Government Pg 5
Without laws there would be chaos and mayhem. Laws are based on morals passed down through the ages through Judeo-Christian history.
The dignity of human life, common decency, and the support of traditional family values have been the backbone to society and are crucial to society. It has been witnessed and experienced that the break down of the family is the break down of society.
Government laws and the judicial system must uphold the underlining values. Today, in the Twenty First Century, these very values are under attack.
Lech Wałęsa (Polish, 1] born 29 September 1943)
Lech Wałęsa was a charismatic president of Poland, 1990-95. World renowned human rights activist. Winner of numerous international awards including the Nobel Peace prize 1983, Walesa was awarded over 30 honorary doctorates from universities worldwide. He was co-founder of Solidarity, the Soviet bloc's first independent trade union.
The Catholic Church supported the movement, and in January 1981 Walesa was cordially received by Pope John Paul II in the Vatican. Walesa himself has always regarded his Catholicism as a source of strength and inspiration.
By 1989, Gorbachev had made it clear that he would not intervene to prop up communist governments in Eastern Europe. Nationwide protests at last forced the communist regime to hold free elections, and Solidarity quickly formed a new coalition government.
Walesa traveled to the United States, accepting a Presidential Medal of Freedom from President George H.W. Bush. In a ceremony in the East Room of the White House, before Congressional leaders and Polish-American guests and labor leaders, President Bush hailed Mr. Walesa as “the spiritual godfather of a new generation of democracy.” President Bush said, “you were called a ‘nobody,’ but Lenin and Stalin have been disproved not by Presidents or Princes but by the likes of an electrician from Gdansk and his fellow workers in a brave union called Solidarity. The Iron Curtain is fast becoming a rusted, abandoned relic, symbolizing a lost era, a failed ideology.” Lech Walesa went on to become the first non-head of state to address a joint session of the United States Congress.
In 1990, Lech Walesa was elected to a five-year term as President of Poland. His autobiography, The Struggle and the Triumph, first appeared in English in 1992. Walesa supported the policy of “shock treatment” to convert Poland’s socialist economy to a Western capitalist model.
Despite waning popularity at home, Wałęsa's international reputation remained untouched. He continued his lecture circuit around the world, occasionally appearing in headlines.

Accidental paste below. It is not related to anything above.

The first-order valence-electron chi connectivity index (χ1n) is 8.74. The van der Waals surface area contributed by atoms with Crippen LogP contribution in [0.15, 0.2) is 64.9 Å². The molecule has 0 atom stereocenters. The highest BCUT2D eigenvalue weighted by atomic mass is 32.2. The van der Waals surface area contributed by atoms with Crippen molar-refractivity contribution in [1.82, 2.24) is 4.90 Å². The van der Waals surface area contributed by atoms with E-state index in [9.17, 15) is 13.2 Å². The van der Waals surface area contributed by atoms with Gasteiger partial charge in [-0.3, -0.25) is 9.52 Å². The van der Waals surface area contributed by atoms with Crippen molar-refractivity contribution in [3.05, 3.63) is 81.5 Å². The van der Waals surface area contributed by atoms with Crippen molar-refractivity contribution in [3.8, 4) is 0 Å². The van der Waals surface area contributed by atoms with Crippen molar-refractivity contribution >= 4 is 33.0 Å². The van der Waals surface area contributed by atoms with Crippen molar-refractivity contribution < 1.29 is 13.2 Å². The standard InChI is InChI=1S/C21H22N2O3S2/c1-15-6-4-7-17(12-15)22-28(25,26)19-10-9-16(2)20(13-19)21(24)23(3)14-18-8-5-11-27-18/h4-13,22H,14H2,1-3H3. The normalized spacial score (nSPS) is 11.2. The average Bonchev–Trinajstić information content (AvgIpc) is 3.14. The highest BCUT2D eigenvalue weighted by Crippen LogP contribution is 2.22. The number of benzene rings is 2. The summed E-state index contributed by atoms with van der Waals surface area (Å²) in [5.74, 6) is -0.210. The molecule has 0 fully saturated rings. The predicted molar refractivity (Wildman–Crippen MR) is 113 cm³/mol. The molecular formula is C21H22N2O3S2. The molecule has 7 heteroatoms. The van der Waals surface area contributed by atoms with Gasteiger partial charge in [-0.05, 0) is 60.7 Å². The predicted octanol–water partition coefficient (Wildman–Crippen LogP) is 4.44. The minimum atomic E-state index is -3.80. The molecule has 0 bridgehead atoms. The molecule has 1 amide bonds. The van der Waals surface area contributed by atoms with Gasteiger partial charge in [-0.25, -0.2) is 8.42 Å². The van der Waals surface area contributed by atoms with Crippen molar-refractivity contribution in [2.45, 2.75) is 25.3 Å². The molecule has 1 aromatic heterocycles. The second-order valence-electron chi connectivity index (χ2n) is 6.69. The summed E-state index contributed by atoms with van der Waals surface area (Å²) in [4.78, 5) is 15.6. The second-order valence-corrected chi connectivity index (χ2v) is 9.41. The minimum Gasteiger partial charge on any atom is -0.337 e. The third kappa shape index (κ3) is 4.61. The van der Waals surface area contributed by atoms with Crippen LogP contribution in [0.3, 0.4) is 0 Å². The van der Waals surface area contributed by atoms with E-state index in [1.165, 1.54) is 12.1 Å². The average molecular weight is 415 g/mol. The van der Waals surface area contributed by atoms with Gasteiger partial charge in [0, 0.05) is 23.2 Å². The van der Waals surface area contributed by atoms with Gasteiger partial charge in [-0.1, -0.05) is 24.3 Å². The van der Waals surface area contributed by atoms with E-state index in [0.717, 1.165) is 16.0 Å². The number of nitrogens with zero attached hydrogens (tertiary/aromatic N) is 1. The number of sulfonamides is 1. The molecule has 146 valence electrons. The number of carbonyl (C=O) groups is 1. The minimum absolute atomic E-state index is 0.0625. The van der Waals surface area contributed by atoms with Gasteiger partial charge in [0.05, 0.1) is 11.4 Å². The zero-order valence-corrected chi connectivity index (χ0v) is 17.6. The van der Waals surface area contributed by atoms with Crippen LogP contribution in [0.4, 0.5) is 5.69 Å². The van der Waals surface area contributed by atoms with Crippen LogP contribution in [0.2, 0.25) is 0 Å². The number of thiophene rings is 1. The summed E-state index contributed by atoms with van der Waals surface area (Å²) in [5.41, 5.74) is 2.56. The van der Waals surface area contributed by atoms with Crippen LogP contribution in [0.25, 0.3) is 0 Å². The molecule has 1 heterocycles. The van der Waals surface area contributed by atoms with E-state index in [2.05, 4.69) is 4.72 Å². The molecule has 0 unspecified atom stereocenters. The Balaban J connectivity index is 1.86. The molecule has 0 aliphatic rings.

In 2014 in a widely publicized interview, Wałęsa expressed his disappointment in another Nobel laureate, US president Barack Obama: he told CNN, "When he was elected there was great hope in the world. We were hoping that Obama would reclaim moral leadership for America, but that failed ... in terms of politics and morality America no longer leads the world". Wałęsa also accused Obama of not deserving his Nobel Peace Prize; during the 2012 US presidential campaign he endorsed Obama's opponent Mitt Romney.
In September 2015, Wałęsa again hit the headlines after sharing his thoughts on the migrant crisis in Europe with media, saying, "watching the refugees on television, I noticed that ... they are well fed, well dressed and maybe even are richer than we are ... If Europe opens its gates, soon millions will come through and while living among us will start exercising their own customs, including beheading".
Wałęsa is a devout Roman Catholic. He is a staunch opponent of abortion; in 1993 during his presidency he signed a law restricting abortions in Poland. This law reversed the virtually free access to abortion that existed since 1956 and limited its use to cases in which the woman's life is in danger, pregnancy has resulted from rape or incest, or the fetus is irreparably damaged. Doctors who violate the rules now face up to two years in prison. This abortion law is one of the most restrictive in Europe, deeply divided the country, and saw the former Solidarity coalition split between liberals and conservatives.
The Polish Catholic Church supported Wałęsa, but public opinion polls indicated most Poles favored retaining a liberal abortion law; 1.3 million Poles signed a petition demanding a plebiscite rather than governmental imposition of the law. In 1994 a group of women legislators tried to ease the criteria for abortion; Wałęsa vetoed their amendment.
Wałęsa is well known for his anti-gay position. In 2013 he said on Polish television that homosexual people have no right to a prominent role in politics, "They have to know that they are a minority and must adjust to smaller things". He also said homosexual MPs should sit "behind a wall" in a parliament.
Despite sharp international criticism and a legal complaint of "propaganda of hate against a sexual minority", Wałęsa refused to apologize for his comments. At a political rally in 2000, he described gay people as "sick" and said, "I believe those people need medical treatment".
During the drawing up of a new Polish Constitution in 1995, President Wałęsa argued against the inclusion of gay rights provisions.
In 2014 City authorities of San Francisco renamed Walesa Street because of his "anti-gay remarks". A deputy speaker of the Polish Parliament said Wałęsa's anti-gay position could jeopardize his international career as a human rights speaker.
"When I continued saying that we were going to win against communism by peaceful means, they looked at me like a madman."